The Segway-Esperanto connection
Today I read in the Austin paper the following quote by James Norrod, the CEO of the company that makes the Segway, the two-wheeled personal transport:
"Market development happnes as a function of finding one market that works really well and building your business from here."
This is precisely the strategy expressed in "Crossing the Chasm", and is now pretty much now convenetional wisdom in marketing theory.
This is why I think the Esperanto market needs to try to focus ona single subculture and try to make great inroads into that subculture.
The Segway and Esperanto have a lot in common. Both:
1) were invented by geniuses operating more or less alone,
2) have been oversold and accused of being oversold,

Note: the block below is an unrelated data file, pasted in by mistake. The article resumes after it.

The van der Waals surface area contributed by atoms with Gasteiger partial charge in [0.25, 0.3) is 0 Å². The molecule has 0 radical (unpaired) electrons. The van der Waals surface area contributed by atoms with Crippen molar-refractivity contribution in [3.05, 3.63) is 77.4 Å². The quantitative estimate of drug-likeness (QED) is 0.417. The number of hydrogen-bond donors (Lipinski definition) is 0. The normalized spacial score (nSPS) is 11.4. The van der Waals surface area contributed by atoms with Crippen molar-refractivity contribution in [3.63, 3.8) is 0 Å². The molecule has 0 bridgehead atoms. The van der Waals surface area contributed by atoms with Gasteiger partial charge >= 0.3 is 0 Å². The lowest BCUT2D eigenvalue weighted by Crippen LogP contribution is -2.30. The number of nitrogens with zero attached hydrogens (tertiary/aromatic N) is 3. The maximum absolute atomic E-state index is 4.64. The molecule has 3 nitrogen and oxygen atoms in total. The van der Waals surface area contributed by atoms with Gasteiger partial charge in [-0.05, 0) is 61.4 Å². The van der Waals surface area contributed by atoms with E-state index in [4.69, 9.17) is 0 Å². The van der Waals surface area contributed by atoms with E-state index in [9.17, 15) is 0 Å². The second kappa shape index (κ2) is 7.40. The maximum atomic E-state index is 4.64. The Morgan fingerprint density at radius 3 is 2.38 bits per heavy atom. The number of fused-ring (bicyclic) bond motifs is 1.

3) have not lived up to the hopes people initially had for them,
4) have been so successful that they are here to stay,
5) are attacked by people who exagerate there purpose, imagining either that they replace walking or all national languages.
Moreover, both are examples of the "Net Effect". Their value to each individual depends strongly on the number of people who use them. In the case of Esperanto, it is clear that the more people speak it, the more valuable it is to each speaker. In the case of the Segway, each purchase both makes it more acceptable and in the long term leads to a lower price through more mass production.
The Segway is hoping to establish itself in the market of law enforcement, where it has a significant advantages: it can go inside and outside easily, it can go on elevators, and it allows the office to see above a crowd by elevating an extra head above pedestrians, and finally at 12.5 mph it lets them cover a greater distance than they can on foot, while still going inside where bicycles are unwelcome.
What is the best market for Esperanto to focus on?